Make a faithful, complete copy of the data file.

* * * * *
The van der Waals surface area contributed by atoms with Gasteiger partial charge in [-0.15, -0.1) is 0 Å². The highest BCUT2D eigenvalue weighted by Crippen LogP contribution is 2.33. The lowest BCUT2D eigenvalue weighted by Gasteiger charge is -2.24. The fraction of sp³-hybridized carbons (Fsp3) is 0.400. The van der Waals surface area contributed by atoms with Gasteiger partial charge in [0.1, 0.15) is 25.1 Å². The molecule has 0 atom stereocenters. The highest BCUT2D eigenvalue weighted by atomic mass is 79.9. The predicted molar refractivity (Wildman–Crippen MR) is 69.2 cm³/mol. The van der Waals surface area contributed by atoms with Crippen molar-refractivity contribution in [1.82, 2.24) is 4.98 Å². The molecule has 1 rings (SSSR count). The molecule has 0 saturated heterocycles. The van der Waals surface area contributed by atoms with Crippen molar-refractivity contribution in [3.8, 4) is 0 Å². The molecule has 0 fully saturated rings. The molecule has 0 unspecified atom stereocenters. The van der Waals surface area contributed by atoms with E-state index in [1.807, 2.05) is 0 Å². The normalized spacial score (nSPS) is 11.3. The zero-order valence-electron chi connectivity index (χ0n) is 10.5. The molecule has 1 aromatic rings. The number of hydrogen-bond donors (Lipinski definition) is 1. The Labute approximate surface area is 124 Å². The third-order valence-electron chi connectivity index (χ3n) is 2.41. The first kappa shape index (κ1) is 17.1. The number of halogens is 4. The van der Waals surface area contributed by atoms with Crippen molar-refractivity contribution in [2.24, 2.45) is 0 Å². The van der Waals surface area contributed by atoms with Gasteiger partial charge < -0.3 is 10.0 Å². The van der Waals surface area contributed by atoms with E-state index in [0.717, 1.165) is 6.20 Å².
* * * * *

The van der Waals surface area contributed by atoms with Gasteiger partial charge in [-0.15, -0.1) is 0 Å². The highest BCUT2D eigenvalue weighted by Crippen LogP contribution is 2.33. The lowest BCUT2D eigenvalue weighted by Gasteiger charge is -2.24. The fraction of sp³-hybridized carbons (Fsp3) is 0.400. The van der Waals surface area contributed by atoms with Gasteiger partial charge in [0.1, 0.15) is 25.1 Å². The molecule has 0 atom stereocenters. The highest BCUT2D eigenvalue weighted by atomic mass is 79.9. The predicted molar refractivity (Wildman–Crippen MR) is 69.2 cm³/mol. The van der Waals surface area contributed by atoms with Crippen molar-refractivity contribution in [1.82, 2.24) is 4.98 Å². The molecule has 1 rings (SSSR count). The molecule has 0 saturated heterocycles. The van der Waals surface area contributed by atoms with Crippen molar-refractivity contribution in [3.8, 4) is 0 Å². The molecule has 0 fully saturated rings. The molecule has 0 unspecified atom stereocenters. The van der Waals surface area contributed by atoms with E-state index in [1.807, 2.05) is 0 Å². The normalized spacial score (nSPS) is 11.3. The zero-order valence-electron chi connectivity index (χ0n) is 10.5. The molecule has 1 aromatic rings. The number of hydrogen-bond donors (Lipinski definition) is 1. The Labute approximate surface area is 124 Å². The third-order valence-electron chi connectivity index (χ3n) is 2.41. The first kappa shape index (κ1) is 17.1. The number of halogens is 4. The van der Waals surface area contributed by atoms with Crippen molar-refractivity contribution in [2.24, 2.45) is 0 Å². The van der Waals surface area contributed by atoms with Gasteiger partial charge < -0.3 is 10.0 Å². The van der Waals surface area contributed by atoms with E-state index in [0.717, 1.165) is 6.20 Å².